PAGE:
The following is an excerpt from an interview with Forbes contributor Robert Reiss, published on Forbes.com in November 2015. Find the full article here.

What CEOs Can Learn From The Royals: Kansas City CEO Dan Hesse Explains

Dan Hesse CEO of Sprint watches the Kansas City Royals take to the field before a game against the New York Yankees at Kauffman Stadium May 3, 2012 in Kansas City, Missouri. (Photo by Ed Zurga/Getty Images)

Dan Hesse CEO of Sprint watches the Kansas City Royals take to the field before a game against the New York Yankees at Kauffman Stadium May 3, 2012 in Kansas City, Missouri. (Photo by Ed Zurga/Getty Images)

Robert Reiss: The Royals had something very special going on. What makes this Royals team unique?

Dan Hesse: The Royals, the ones you see and the ones you don’t see, are a true team in every sense of the word. It’s said there’s no “I” in team. This team is a special combination on the field, where the whole is greater than the sum of the parts. To compare the Royals with other businesses, I think of owner David Glass as the non-executive Chair, GM Dayton Moore as the CEO, Manager Ned Yost as the COO, the players as the front-line employees, and the rest of the Royals organization as the behind-the-scenes staff support. The off-the-field support and culture played as important a role as the talent on the field. What struck me was the way that seemingly, in every interview, the players began by talking about the team’s leadership — Dayton Moore, David Glass and Ned Yost, then mentioned their teammates. The respect the players have for the leadership, the front office and the coaching staff is palpable. When the leadership is asked about the team’s success, they talk about the players, then about others throughout the organization. Humility pervades. Every element of the organization had a contributing role in the collective success of the Royals, and perhaps uniquely, every part of the organization appreciated and valued the contributions that those in different roles played in the team’s success.

It’s been said that Dayton Moore crafted a team for the post-steroid era. The Royals are not a power team who win via the long ball. The Royals play great defense, the batters make contact and put the ball in play, they run and “keep the line moving.” Every batter, 1-9 can hit. They have great pitching, especially their bullpen which is arguably the best in baseball. As Ned Yost has said, if the Royals can be within two runs late in the game, with the Royals bullpen and the confidence and attitude of his offense, they feel they can win. If they’re ahead after 7 innings, they’re almost invincible (their 111-game winning streak when leading after seven innings was finally broken in August). They have no big stars (but a few All-Stars partly due to their incredible fan support), but no weaknesses on offense or on defense. The Royals are a beautiful mosaic, filled with diversity of many kinds, akin to a great company, where each person plays a different but important role, where the cement keeping the people together is a common goal and a strong culture.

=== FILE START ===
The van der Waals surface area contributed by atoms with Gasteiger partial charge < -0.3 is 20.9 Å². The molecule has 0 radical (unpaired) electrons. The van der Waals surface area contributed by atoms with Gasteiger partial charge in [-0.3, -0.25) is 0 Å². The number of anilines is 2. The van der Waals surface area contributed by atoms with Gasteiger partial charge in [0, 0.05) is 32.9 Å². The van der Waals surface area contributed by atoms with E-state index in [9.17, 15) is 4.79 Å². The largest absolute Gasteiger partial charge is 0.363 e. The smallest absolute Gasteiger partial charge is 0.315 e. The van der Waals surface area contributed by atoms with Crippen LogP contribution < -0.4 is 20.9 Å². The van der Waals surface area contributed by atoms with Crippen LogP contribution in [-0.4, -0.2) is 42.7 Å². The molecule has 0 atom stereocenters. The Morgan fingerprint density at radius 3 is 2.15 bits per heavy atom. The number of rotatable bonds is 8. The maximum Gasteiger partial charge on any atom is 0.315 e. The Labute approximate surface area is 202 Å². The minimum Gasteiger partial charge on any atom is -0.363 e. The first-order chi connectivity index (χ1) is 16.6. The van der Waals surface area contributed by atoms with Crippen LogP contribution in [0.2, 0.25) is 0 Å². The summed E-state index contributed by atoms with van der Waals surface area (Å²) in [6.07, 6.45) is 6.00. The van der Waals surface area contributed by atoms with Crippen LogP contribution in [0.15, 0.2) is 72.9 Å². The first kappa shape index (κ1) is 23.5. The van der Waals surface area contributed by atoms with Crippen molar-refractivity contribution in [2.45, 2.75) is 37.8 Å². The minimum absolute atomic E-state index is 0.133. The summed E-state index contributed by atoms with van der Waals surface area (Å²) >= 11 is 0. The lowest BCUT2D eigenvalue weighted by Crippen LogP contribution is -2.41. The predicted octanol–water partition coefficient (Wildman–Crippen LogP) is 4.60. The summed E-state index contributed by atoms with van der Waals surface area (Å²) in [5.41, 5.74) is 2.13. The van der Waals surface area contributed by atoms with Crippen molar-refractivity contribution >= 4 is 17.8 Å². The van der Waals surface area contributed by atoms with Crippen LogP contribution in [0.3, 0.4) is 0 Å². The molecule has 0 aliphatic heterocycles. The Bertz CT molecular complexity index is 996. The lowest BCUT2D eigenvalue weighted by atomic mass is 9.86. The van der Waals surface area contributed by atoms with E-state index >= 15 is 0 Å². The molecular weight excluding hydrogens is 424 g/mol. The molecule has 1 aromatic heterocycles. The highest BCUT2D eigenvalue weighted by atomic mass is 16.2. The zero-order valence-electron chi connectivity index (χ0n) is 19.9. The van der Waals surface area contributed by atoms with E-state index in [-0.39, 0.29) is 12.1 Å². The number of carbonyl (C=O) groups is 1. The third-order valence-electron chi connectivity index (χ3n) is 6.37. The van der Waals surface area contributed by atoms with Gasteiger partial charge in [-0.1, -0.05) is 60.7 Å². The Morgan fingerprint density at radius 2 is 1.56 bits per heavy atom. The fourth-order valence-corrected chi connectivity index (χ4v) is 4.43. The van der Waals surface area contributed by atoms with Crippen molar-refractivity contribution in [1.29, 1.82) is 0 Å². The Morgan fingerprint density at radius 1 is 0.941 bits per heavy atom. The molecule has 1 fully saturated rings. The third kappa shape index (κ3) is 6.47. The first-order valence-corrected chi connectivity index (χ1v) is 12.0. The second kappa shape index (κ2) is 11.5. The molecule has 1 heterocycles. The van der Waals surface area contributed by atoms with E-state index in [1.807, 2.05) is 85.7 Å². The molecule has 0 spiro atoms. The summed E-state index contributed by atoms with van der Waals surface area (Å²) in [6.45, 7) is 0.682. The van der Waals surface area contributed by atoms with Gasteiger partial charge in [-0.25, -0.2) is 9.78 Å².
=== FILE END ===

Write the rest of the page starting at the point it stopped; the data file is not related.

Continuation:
Alex Gordon with Dan Hesse family

Alex Gordon with Dan Hesse family

As Moore will tell you, many great people contributed to building this mosaic – scouts, player development personnel and minor league coaches. But few teams invested in development like the Royals. Many players, like Gordon, Perez, Moustakas, and Hosmer to name just a few, came up through their farm system. The Royals also invested in academies in Latin America. They also were willing to trade great players in order to fill in needed pieces of the mosaic. One key trade was trading star pitcher, Zach Greinke, who may win a Cy Young this year, but the Royals got Lorenzo Cain and Alcides Escobar in return. (The Royals remind me in some way of the 2001 Seattle Mariners who won 116 regular season games with no superstars, but no weaknesses, having traded away Ken Griffey, Jr., Alex Rodriguez and Randy Johnson to get a number of key mosaic pieces).

But even with the talent that the Royals had in 2014, they came up “90 feet short” in Game 7 of the World Series. “90 feet short” became the team’s mantra to describe 2015’s overarching goal of a World Series championship. Like in business, experience can make all the difference. Because of their experience on the “Big Stage” in 2014, they were better prepared for what it would take to win it all in 2015. Leadership knew keeping continuity was key, so they retained the nucleus of the 2014 team, but knew the team needed more to win it all, so during 2015 they picked up key experienced players like Johnny Cueto who pitched terrifically in Game 5 against Houston and Game 2 of the Series against the Mets, and Ben Zobrist, who’s bat and defensive flexibility were huge assets (and Ben had played on the Big Stage before as well). And Ned Yost was prepared, as 2015 was his eighth World Series (and first victory).

 

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